On Monday night, EnlightenNext founder Andrew Cohen and many of his students engaged in a fascinating and powerful dialogue with Zen Master Genpo Merzel at the EnlightenNext World Center in Lenox, Massachusetts. Genpo Roshi was delightfully funny and disarmingly frank, displaying an impressive spiritual depth born of 37 years of Zen practice and teaching. (A dharma brother of Bernie Glassman, Genpo Roshi is now 65 years old and started performing basic Zen teaching functions when he was just 28, at the behest of his master, the late Maezumi Roshi.) Over the course of the evening, we spoke with him about the evolution of his teachings, the necessity of maintaining a clear vertical hierarchy in any student-teacher relationship, and even about his experience as a collegiate water polo team captain. The highlight for me, though, was when Genpo Roshi guided us through a three-minute version of his innovative “Big Mind Process.”
I first learned of Genpo Roshi through his involvement with philosopher Ken Wilber’s Integral Institute. In a 2007 foreword to Genpo Roshi’s book Big Mind, Big Heart, Wilber offered tremendous praise for the Roshi and his work:
Let me state this as strongly as I can: the Big Mind Process . . . is an astonishingly original, profound, and effective path for waking up, or seeing one’s True Nature. . . . What Dennis Genpo Roshi has done is not only the most original discovery in Buddhism in the last two centuries, it is unbelievably simple, quick, and effective. In Zen, this realization of one’s True Nature, or Ultimate Reality, is called kensho or satori (“seeing into one’s True Nature,” or discovering Big Mind and Big Heart). It often takes five years or more of extremely difficult practice (I know, I’ve done it) in order for a profound satori to occur. With the Big Mind Process, a genuine kensho can occur in about an hour — seriously. Once you get it, you can do it virtually any time you wish, and almost instantaneously. It is nothing less than the discovery of your True and Unique Self, Ultimately Reality, the Ground of All Being — again, call it what you like, for “they call it Many which is really One.” . . . And once you spot that, an entirely different world opens for you.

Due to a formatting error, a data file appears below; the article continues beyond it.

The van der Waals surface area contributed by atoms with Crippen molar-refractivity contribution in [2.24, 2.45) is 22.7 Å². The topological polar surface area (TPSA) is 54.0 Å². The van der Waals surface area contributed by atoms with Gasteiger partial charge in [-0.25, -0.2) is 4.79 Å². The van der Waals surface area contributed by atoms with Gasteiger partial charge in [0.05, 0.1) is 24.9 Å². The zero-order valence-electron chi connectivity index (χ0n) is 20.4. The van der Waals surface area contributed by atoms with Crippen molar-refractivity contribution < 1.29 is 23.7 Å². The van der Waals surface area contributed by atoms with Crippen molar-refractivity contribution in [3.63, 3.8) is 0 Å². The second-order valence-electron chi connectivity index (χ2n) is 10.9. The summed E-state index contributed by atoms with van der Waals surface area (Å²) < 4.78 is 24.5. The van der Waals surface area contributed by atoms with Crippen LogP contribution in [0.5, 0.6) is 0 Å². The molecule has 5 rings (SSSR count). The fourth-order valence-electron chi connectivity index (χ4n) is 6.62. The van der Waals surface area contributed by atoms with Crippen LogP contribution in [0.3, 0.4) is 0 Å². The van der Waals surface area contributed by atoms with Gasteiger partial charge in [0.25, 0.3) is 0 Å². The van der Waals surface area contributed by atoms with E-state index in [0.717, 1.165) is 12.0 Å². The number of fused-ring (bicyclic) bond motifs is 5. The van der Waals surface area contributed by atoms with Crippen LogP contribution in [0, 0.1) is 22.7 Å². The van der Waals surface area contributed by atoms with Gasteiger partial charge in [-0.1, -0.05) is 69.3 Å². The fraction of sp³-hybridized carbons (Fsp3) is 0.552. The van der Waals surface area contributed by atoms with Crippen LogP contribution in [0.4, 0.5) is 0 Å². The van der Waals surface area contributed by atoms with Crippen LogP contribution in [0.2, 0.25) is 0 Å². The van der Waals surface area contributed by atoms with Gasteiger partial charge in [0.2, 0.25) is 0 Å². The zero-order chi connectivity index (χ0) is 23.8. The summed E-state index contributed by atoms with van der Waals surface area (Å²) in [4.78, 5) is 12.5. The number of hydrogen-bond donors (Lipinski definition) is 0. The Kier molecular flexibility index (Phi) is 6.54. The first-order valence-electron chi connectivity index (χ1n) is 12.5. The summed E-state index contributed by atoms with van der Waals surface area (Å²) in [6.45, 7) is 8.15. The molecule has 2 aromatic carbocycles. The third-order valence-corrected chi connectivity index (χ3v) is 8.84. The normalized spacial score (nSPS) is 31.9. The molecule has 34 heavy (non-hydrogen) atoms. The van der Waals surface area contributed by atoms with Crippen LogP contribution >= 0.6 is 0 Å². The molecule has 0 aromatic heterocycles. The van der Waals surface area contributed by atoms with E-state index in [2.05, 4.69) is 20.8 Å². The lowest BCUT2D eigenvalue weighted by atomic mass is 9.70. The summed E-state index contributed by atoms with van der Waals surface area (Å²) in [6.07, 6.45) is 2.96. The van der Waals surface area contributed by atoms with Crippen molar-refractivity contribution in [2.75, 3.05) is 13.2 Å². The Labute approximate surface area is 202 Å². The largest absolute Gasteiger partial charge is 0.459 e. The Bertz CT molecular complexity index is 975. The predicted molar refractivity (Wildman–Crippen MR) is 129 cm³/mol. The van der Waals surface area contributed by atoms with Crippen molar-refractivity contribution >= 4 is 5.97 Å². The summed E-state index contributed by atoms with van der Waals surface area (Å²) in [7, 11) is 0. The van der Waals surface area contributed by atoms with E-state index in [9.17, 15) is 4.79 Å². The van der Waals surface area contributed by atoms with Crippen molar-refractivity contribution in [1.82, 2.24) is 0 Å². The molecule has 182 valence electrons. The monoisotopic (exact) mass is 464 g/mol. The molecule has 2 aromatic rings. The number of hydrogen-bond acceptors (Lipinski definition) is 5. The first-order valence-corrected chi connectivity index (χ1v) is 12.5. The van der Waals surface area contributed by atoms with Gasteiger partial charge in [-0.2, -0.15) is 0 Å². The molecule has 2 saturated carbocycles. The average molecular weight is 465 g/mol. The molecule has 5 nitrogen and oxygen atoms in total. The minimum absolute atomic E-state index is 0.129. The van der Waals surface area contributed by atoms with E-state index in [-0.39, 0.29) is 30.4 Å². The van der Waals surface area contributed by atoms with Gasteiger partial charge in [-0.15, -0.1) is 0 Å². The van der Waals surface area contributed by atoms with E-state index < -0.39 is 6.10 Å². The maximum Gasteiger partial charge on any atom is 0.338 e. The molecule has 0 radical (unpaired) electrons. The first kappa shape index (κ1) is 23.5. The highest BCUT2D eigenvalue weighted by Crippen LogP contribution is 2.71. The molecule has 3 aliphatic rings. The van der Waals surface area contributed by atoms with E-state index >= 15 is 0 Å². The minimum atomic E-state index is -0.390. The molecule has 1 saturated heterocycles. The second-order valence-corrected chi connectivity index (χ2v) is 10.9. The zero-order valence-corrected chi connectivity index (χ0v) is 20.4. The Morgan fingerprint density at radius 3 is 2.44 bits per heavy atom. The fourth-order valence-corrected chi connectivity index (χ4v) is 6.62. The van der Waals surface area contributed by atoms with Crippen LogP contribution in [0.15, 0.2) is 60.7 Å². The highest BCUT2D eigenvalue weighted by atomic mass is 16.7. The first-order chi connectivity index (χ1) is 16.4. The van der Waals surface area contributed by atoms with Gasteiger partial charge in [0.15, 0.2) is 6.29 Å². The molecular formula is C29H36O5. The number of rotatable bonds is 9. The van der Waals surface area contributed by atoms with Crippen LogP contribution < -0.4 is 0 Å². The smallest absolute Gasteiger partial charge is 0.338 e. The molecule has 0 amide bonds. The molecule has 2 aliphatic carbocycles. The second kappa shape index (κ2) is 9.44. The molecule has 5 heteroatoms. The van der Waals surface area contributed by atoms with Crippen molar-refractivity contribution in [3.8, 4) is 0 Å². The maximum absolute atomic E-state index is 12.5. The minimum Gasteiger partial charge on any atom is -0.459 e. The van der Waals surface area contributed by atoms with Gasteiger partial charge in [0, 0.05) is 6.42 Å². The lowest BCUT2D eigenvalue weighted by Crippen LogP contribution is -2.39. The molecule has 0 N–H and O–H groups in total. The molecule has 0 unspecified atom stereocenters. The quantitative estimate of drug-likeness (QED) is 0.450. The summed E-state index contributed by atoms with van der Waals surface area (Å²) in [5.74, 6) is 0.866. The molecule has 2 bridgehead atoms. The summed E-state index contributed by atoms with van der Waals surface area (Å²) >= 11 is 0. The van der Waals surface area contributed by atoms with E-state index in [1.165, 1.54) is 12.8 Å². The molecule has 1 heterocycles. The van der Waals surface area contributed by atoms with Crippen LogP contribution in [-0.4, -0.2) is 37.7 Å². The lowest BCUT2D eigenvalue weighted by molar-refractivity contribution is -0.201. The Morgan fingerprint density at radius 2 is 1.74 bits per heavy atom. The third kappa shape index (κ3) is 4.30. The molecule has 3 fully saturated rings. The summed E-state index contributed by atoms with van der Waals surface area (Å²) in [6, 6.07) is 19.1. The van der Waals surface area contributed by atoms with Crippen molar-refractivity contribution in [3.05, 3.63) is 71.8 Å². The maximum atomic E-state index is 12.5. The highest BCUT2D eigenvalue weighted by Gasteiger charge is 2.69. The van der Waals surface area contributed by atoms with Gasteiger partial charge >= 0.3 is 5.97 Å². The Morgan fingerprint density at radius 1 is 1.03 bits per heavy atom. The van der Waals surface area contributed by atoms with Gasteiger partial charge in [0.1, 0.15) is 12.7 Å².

Now, I have to admit that I’ve always been somewhat of a snob when it comes to Zen, having cut my spiritual teeth on the works of the almighty Zen masters Hui-neng (7th century), Keizan (13th century), and Hakuin (18th century), among many of the other great figures in that most no-nonsense of Buddhist sects. In light of those towering giants of Chinese and Japanese Zen, I considered most Western teachers and approaches to be far too soft and watered-down to be taken seriously. To me, Zen required years of shaved-head, sweat-browed, bulging-eyed discipline — like meditating without flinching while being attacked by swarms of rabid mosquitoes, or contemplating a tough koan for a week without sleeping, or simply staring at a wall for nine years straight, as in the case of Zen’s founding father, Bodhidharma. So when I first heard about Genpo Roshi’s Big Mind Process six or seven years ago, which promised people a satori after just a few hours of “voice dialoguing,” I was skeptical to say the least. (Though I never approached the heights of disparaging arrogance demonstrated by Brad Warner, a Gen-X self-styled “Zen punk” whose inane books I’ve critiqued in the pages of EnlightenNext. See bottom of the page here, and a more recent review here.)
In YouTube videos of Genpo Roshi taking people through the Big Mind Process — which involves him asking the audience to contact, feel, and speak from different “voices,” or parts of the self, until they fall through the trapdoor and find themselves in Big Mind, the True Self beyond all concepts — it’s hard to get what’s going on unless you really engage with it, performing the exercise yourself and not merely watching others do it. Genpo Roshi works dynamically, engaging with you in the moment, face to face, peeling away layers of self-identity until he brings your attention all the way back to your Original Face. So, Gen-Y slacker that I am, I never fully tried it out and therefore never got it. That is, until Monday night, when he was no longer on YouTube but actually sitting right in front of me. :)